For a proxy server, we can ignore the propagation delay within the CUCS domain. The call would take about 90 ms to set up.
Processing overhead is somewhat less for a redirect server since it does not have to generate its own call.
Packetization overhead; double talk; "hang-over" at the end of words and sentences; background noise. [Any two]
[2 pts. each; if factors such as bandwidth share, hop count, etc. are listed, 1 pt. each]
- Buffered packets due to burstiness; depends on bucket depth and rate share.
- Transmission delay caused by bandwidth share, depends on hop count, bandwidth share and maximum own packet length.
- Interference by other packets, depends on number of hops and max. length of all packets.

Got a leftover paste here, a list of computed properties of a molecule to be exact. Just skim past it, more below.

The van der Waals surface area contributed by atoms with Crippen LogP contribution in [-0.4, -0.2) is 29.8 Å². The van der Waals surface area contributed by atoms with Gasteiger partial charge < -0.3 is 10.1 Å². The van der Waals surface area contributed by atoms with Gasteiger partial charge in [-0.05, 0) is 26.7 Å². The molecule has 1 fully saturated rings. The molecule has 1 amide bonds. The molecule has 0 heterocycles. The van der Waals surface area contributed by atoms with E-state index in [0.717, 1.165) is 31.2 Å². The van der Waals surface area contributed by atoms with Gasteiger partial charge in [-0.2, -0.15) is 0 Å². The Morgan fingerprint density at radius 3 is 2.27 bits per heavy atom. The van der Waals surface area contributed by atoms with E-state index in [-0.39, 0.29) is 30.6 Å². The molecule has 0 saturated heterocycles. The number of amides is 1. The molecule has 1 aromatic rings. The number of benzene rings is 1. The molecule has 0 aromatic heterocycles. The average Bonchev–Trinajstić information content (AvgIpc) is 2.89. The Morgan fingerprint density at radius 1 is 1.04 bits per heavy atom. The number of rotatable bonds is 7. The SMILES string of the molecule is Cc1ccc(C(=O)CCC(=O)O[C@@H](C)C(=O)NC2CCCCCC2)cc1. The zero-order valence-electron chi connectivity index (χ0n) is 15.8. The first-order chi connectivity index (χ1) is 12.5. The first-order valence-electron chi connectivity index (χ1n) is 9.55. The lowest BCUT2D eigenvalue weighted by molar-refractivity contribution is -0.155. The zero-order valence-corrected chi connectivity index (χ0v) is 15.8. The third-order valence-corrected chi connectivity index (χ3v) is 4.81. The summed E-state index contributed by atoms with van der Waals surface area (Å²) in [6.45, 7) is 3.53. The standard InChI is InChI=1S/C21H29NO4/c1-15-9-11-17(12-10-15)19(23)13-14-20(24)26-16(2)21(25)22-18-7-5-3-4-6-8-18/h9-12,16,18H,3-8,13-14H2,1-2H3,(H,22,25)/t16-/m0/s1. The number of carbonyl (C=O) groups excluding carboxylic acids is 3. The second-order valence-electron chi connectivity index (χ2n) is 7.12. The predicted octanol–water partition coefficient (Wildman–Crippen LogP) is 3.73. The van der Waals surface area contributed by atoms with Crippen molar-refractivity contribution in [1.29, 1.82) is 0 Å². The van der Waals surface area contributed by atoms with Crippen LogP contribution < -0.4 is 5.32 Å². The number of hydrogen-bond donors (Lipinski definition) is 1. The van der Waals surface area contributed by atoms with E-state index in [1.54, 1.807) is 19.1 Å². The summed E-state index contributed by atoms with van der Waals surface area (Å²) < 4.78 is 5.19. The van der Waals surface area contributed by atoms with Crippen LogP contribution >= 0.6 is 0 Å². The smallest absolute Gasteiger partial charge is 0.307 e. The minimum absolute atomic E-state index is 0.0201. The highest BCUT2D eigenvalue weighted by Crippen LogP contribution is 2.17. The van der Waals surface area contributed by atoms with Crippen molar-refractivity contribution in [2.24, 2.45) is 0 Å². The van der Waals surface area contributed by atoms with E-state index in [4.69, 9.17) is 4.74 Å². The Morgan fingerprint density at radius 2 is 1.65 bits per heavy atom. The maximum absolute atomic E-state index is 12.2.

A structural/presentation oriented version would use HTML, e.g.,<h2>John Doe</h2> <dl> <dt>School: <dd>FUSEAS <dt>Year of graduation: <dd>2002 <dt>GPA: <dd>2.9 </dl>
For XML: see class notes.<student> <school>FUSEAS </school> <graduation>2002 </graduation> </student>
CSS: see class notes. [2 pts. each for HTML, XML and CSS.]
This can be accomplished within HTTP using server-driven Content-negotiation using the HTTP Accept-Language header or 300 Multiple Choices. Caches need to keep track of the Content-Language or ETag field to make sure they return the correct version. Apache, for example, supports having a single URL return two different files.